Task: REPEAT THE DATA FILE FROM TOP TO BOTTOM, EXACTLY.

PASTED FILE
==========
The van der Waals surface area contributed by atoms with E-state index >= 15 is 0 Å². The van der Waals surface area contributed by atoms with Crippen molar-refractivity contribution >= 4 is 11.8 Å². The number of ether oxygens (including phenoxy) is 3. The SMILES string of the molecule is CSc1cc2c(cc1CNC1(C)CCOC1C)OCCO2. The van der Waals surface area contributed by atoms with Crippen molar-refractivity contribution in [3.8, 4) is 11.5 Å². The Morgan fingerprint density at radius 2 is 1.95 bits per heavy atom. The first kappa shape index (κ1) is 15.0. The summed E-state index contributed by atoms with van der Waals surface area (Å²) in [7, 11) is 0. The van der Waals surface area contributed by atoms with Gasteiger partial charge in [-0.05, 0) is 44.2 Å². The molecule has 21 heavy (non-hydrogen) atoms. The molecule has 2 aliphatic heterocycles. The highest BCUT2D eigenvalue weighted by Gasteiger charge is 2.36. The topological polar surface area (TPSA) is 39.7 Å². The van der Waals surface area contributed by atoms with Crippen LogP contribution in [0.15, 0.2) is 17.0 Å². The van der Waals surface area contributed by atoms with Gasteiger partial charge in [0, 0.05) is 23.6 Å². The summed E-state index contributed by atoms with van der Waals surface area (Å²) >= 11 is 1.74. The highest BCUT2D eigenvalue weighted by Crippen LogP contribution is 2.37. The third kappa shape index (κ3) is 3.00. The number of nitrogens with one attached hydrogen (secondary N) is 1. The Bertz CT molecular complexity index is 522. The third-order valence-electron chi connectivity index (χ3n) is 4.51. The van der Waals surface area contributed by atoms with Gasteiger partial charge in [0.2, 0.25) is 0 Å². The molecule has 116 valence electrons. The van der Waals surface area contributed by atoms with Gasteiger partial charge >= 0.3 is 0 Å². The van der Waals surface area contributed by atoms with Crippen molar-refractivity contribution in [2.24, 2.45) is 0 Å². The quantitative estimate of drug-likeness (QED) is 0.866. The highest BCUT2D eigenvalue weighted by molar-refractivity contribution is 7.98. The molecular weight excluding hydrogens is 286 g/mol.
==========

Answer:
The van der Waals surface area contributed by atoms with E-state index >= 15 is 0 Å². The van der Waals surface area contributed by atoms with Crippen molar-refractivity contribution >= 4 is 11.8 Å². The number of ether oxygens (including phenoxy) is 3. The SMILES string of the molecule is CSc1cc2c(cc1CNC1(C)CCOC1C)OCCO2. The van der Waals surface area contributed by atoms with Crippen molar-refractivity contribution in [3.8, 4) is 11.5 Å². The Morgan fingerprint density at radius 2 is 1.95 bits per heavy atom. The first kappa shape index (κ1) is 15.0. The summed E-state index contributed by atoms with van der Waals surface area (Å²) in [7, 11) is 0. The van der Waals surface area contributed by atoms with Gasteiger partial charge in [-0.05, 0) is 44.2 Å². The molecule has 21 heavy (non-hydrogen) atoms. The molecule has 2 aliphatic heterocycles. The highest BCUT2D eigenvalue weighted by Gasteiger charge is 2.36. The topological polar surface area (TPSA) is 39.7 Å². The van der Waals surface area contributed by atoms with Crippen LogP contribution in [0.15, 0.2) is 17.0 Å². The van der Waals surface area contributed by atoms with Gasteiger partial charge in [0, 0.05) is 23.6 Å². The summed E-state index contributed by atoms with van der Waals surface area (Å²) >= 11 is 1.74. The highest BCUT2D eigenvalue weighted by Crippen LogP contribution is 2.37. The third kappa shape index (κ3) is 3.00. The number of nitrogens with one attached hydrogen (secondary N) is 1. The Bertz CT molecular complexity index is 522. The third-order valence-electron chi connectivity index (χ3n) is 4.51. The van der Waals surface area contributed by atoms with Gasteiger partial charge in [0.2, 0.25) is 0 Å². The molecule has 116 valence electrons. The van der Waals surface area contributed by atoms with Gasteiger partial charge >= 0.3 is 0 Å². The van der Waals surface area contributed by atoms with Crippen molar-refractivity contribution in [2.24, 2.45) is 0 Å². The quantitative estimate of drug-likeness (QED) is 0.866. The highest BCUT2D eigenvalue weighted by molar-refractivity contribution is 7.98. The molecular weight excluding hydrogens is 286 g/mol.